Bade Miyan Chote Miyan Review: Fast, Furious And Infuriatingly Fatuous

A still from Bade Miyan Chote Miyan.

Stunt sequences on the big screen have never been so drearily monotonous. Bade Miyan Chote Miyan, directed and co-written by Ali Abbas Zafar, has a surfeit of explosive action. The string of loud and flashy set pieces leaves no room for anything else at all. Bade Miyan Chote Miyan is all clones, cliches and cacophony. They compete with each other to be seen and heard above the din in a cauldron in which crass excess is the norm.

Akshay Kumar, who is obviously the Bade Miyan of the title, Captain Firoz alias Freddy, goes meta for a brief moment. Iss khel ke sabse purane khiladi hum hain (I am the oldest player in this game), he says to the bad guy, a rogue scientist-entrepreneur (Prithviraj Sukumaran), as they face off against each other. Freddy is right. The khiladi act is indeed insufferably purana. It holds no water anymore. It’s been squeezed dry.

But Bade Miyan Chote Miyan labours in the belief that star power can help a sloppy script paper over the effects of a glaring lack of substance. Captain Freddy is the sort of guy who thinks no end of himself. He will have Captain Rakesh alias Rocky (Tiger Shroff), his younger mate, believe that the latter would be a dead duck without the experience and maturity that the seasoned army man brings to the partnership. The latter, not one to be rolled over without a squeak, insists he is better off the way he is – fast and furious.

Fast and furious is what Bade Miyan Chote Miyan is. It is infuriatingly fatuous, too. It hurtles from one action chaotic sequence to another without so much as pausing for breath, seeking to link one big confrontation with the next through tenuous, terribly contrived means.

Bullets fly, bombs explode, vehicles go up in flames and choppers, tanks and armoured vehicles run riot in a blurry series of events so exhausting and egregious that it numbs the brain to a point where you begin to wonder whether any grey cells would actually have gone into the making of the film.

The story is astonishingly hollow. Freddy and Rocky, two crack soldiers, are court-martialled and dismissed from the Army for insubordination. It is not until much later in the film that the audience is able to figure out why. But before we get to that point, we find Freddy working in an oil mine in a desert and Rocky fighting a fire and rescuing a trapped cat in Delhi.

Even before that, a protracted action sequence is mounted to let the world know why the two men are regarded as such a dreaded pair of extraction specialists. India’s ambassador to Kabul and his family are taken captive by terrorists. Freddy and Rocky ride on their steeds and barge into the camp.

By the time the duo is done with the mission, the hideout has been razed to the ground. And on their way out, they also kill a wanted terror mastermind who has eluded the CIA for years.

Eight years later, Freddy and Rocky are summoned back to the thick of the action when the villain – we see the gruff-talking man hidden behind a metallic mask in the film’s opening sequence in which he ambushes an Army convoy – announces his intention to use a powerful new weapon to destroy India.

Freddy and Rocky’s boss, Major Azad (Ronit Roy), is sure that the two men are still the best in the business but an old friend of theirs has other ideas. And that is where the clones come in. The actioner itself is an unimaginative replica of many films about a bad guy out to annihilate the world.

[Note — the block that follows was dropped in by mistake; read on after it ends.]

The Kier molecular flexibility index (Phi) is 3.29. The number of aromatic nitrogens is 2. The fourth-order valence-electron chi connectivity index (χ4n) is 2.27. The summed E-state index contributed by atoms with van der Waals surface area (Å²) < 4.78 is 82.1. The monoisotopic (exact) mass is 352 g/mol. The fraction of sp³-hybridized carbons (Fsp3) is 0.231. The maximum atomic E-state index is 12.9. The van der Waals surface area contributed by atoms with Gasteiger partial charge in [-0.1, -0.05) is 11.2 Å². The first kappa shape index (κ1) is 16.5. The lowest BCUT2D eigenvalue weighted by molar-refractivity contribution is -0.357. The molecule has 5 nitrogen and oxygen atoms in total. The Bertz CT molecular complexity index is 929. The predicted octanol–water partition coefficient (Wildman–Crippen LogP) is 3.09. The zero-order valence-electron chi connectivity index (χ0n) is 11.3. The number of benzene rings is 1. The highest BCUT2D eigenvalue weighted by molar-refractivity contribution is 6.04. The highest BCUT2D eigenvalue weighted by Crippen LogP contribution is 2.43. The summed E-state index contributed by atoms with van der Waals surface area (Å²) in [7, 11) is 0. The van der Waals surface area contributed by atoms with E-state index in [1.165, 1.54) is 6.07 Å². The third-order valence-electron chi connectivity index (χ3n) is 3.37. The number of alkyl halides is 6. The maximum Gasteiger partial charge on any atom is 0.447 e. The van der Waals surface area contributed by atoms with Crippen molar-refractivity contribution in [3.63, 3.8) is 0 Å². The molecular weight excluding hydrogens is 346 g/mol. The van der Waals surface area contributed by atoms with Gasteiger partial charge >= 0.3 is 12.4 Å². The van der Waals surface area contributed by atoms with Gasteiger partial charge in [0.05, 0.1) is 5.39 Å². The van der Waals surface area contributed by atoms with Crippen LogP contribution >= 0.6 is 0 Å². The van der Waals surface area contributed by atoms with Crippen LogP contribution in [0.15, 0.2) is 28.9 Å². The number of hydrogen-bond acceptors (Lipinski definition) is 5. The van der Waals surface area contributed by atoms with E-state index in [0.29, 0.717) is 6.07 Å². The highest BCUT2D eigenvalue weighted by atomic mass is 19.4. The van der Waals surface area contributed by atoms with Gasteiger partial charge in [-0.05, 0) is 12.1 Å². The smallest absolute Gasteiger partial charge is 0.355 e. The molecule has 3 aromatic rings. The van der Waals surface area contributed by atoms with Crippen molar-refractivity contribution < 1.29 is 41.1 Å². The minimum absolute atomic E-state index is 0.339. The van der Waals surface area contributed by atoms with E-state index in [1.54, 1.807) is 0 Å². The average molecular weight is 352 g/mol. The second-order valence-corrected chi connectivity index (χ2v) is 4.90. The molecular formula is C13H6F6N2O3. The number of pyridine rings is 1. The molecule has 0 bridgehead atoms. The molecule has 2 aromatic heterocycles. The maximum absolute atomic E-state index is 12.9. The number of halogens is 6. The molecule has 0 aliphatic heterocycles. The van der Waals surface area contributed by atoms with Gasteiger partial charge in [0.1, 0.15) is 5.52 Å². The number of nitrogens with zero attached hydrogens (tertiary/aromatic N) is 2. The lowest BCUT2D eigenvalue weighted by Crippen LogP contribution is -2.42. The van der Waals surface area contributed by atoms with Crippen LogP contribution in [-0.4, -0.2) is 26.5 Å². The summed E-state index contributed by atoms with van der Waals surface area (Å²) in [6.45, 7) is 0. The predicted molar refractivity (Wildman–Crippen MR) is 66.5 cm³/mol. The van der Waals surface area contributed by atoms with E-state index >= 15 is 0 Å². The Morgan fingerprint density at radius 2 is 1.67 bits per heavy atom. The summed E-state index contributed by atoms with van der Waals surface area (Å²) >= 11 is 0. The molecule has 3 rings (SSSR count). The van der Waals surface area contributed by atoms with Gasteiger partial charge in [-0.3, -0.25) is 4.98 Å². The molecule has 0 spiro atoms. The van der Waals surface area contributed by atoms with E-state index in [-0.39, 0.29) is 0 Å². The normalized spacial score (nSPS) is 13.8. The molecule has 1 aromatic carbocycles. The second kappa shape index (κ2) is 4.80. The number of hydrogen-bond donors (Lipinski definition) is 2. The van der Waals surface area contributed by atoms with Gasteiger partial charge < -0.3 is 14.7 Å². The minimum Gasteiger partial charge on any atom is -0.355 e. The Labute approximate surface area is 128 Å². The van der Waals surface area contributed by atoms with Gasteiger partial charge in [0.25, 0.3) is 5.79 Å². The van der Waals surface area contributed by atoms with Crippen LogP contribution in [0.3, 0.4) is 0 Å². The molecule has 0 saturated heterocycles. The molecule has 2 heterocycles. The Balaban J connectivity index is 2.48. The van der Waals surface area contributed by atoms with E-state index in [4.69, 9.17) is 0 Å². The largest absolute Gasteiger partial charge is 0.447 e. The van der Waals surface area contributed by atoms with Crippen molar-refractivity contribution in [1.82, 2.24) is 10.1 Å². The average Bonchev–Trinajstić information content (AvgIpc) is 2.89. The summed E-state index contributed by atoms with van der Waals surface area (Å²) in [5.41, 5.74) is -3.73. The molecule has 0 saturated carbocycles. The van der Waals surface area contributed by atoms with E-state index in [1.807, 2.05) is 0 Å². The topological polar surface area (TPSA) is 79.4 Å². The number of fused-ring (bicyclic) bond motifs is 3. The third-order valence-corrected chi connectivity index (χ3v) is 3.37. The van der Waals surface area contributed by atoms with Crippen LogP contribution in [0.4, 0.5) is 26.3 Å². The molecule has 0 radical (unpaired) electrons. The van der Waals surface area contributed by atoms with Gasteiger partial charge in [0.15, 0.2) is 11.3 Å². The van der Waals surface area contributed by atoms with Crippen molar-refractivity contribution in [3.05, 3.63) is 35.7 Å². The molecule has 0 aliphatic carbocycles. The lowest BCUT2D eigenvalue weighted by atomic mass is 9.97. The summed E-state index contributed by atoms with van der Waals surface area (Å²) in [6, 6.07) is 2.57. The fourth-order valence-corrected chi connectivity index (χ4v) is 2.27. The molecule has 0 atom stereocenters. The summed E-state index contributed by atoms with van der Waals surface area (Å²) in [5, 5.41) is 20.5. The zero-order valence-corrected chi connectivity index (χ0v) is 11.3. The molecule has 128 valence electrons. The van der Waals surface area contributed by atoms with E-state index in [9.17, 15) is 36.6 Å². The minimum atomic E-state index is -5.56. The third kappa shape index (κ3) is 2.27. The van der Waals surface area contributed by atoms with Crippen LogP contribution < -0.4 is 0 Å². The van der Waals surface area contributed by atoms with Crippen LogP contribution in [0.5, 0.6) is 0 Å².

The film throws in talk of watan (nation), vardi (uniform) and zameer (conscience), the three things that true soldiers are unwaveringly committed to. We will achieve victory but without abandoning the principles that guide us, says the Army top brass. There is more artifice than intelligence in a film that arms the villain with the power of Artificial Intelligence. He floats the idea of brain-controlled, indestructible soldiers to fight brainwashed terrorists. Thwarted in his plans, he decides to prove a point.

In what is predominantly a man’s world, a girl fights alongside the two soldiers. She is Captain Misha (Manushi Chhillar), who has a few stray action scenes of her own to prove her mettle. Another girl pops up a little later in the film. She is Paminder “Pam” Bawa (Alaya F), the nerdy one who pretends to be a blockhead. She is brought into the mission to crack complex computer codes.

And, of course, there is Sonakshi Sinha is an extended special appearance in which she plays a senior Army officer who goes beyond the line of duty and volunteers to offer herself up to an experiment to save the nation from impending danger.

Amid all the dull action that ensues, Bade Miyan Chote Miyan tries very hard to be funny. It need not have. There is something instantly comical about an aspiring blockbuster that is projected as god’s gift to the genre but flails about aimlessly on a wing and a prayer.

One example should suffice. Pam and Rocky rush to Waterloo Station on a dangerous outing. On the move, the former puts finishing touches to her makeup. Are you headed to a party, Rocky asks. If I die, I want to be sure I am looking good, Pam replies. That is this film’s idea of humour.

The actors stand no chance at all here. The two male leads huff and puff their way through the film, Prithviraj Sukumaran strives in vain to make the nonsensical passable and Sonakshi, Manushi and Alaya are at best moveable parts of the backdrop.

Bade Miyan Chote Miyan offers not a single shred that could considered a saving grace. Sitting through the is a slog without respite. Even if you happen to be Akshay and Tiger fans, think twice.


Akshay Kumar, Tiger Shroff, Prithviraj Sukumaran, Alaya F, Sonakshi Sinha, Manushi Chhillar and Ronit Roy


Ali Abbas Zafar

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